*Editor's note: This story was updated on Nov. 11 to include comment from Brooke Rollins.
As soon as the race for the White House ended Tuesday — concluding with Donald Trump's stunning victory — another one kicked into high gear: the race for jobs in the next president's administration. Throughout his campaign, Trump relied on a relatively small but loyal group of allies in Texas, and now some appear poised to reap the benefits with a one-way ticket to Washington, D.C.
In the 48 hours since Trump's win, a rough list has formed of Texans being mentioned most often as potential recruits for a Trump administration. The list includes former Gov. Rick Perry, U.S. Rep. Michael McCaul of Austin, Agriculture Commissioner Sid Miller and U.S. Rep. Jeb Hensarling of Dallas. Countless other names are coming up.
"I think there’s a lot of opportunities for our current elected officials," said Matt Langston, a Republican consultant based in Austin, as Trump's win became clear late Tuesday night. "I don’t know if any of them want to be in D.C., but I think the Donald Trump transition team will take a really hard look at really all our statewide elected officials and even some former statewide elected officials."
One lesser-publicized name has been Kathleen Hartnett White, a Trump energy adviser who formerly chaired the Texas Commission on Environmental Quality. White, who now works for the Texas Public Policy Foundation, told The Texas Tribune on Thursday that she has been contacted by Trump's transition team as it looks to staff his administration.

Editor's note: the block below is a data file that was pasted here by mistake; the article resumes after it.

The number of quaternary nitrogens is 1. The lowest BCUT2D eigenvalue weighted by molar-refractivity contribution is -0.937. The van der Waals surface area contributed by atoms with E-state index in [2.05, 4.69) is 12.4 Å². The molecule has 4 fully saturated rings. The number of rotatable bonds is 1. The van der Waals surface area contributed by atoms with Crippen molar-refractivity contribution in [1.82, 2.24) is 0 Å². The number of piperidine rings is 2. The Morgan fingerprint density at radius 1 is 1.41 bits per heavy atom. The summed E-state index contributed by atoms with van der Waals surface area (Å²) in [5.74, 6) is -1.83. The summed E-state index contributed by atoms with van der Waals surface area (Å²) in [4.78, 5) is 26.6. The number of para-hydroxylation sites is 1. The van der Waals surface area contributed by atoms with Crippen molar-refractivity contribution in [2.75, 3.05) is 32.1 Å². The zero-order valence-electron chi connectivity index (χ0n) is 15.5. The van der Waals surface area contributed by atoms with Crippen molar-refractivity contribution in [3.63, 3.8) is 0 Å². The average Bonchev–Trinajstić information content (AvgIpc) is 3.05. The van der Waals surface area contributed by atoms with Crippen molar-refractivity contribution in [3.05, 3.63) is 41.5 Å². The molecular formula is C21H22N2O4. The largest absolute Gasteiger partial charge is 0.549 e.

“I think a lot of things are way too premature to try to characterize meaningfully, but it would be my lifelong work — it would be an honor to serve in his administration," said White, director of the Armstrong Center for Energy & the Environment at TPPF, a conservative think tank based in Austin.
White clearly has fans in Trump's circle. On Thursday, Trump economic adviser Stephen Moore called her "one of the great environmental and natural resource experts in our country." He added that he would "love to see her in a high-level position," maybe running the Environmental Protection Agency or Interior Department.
Another TPPF person who could wind up in Trump's administration is its president and CEO, Brooke Rollins. Rollins, who was a member of Trump's Economic Advisory Council, said she is "having conversations" with Trump's transition team.
"I am honored that my name has been considered for whatever role, but nothing has been solidified," Rollins said. "There have been no official extensions of offers or anything."
Among elected officials, Trump will have to look beyond the top two in the state, Lt. Gov. Dan Patrick and Gov. Greg Abbott. Patrick has told Trump's transition team he has "zero interest" in going to Washington but that he is happy to continue providing input on other Texans who could. Abbott said Wednesday his "focus is singularly on" serving as governor and running for re-election in 2018.
"My hope is just that the Texas values that we’ve been fighting for are going to be upheld, and everything that I’ve seen thus far looks like [they] will be," Abbott said in a phone interview.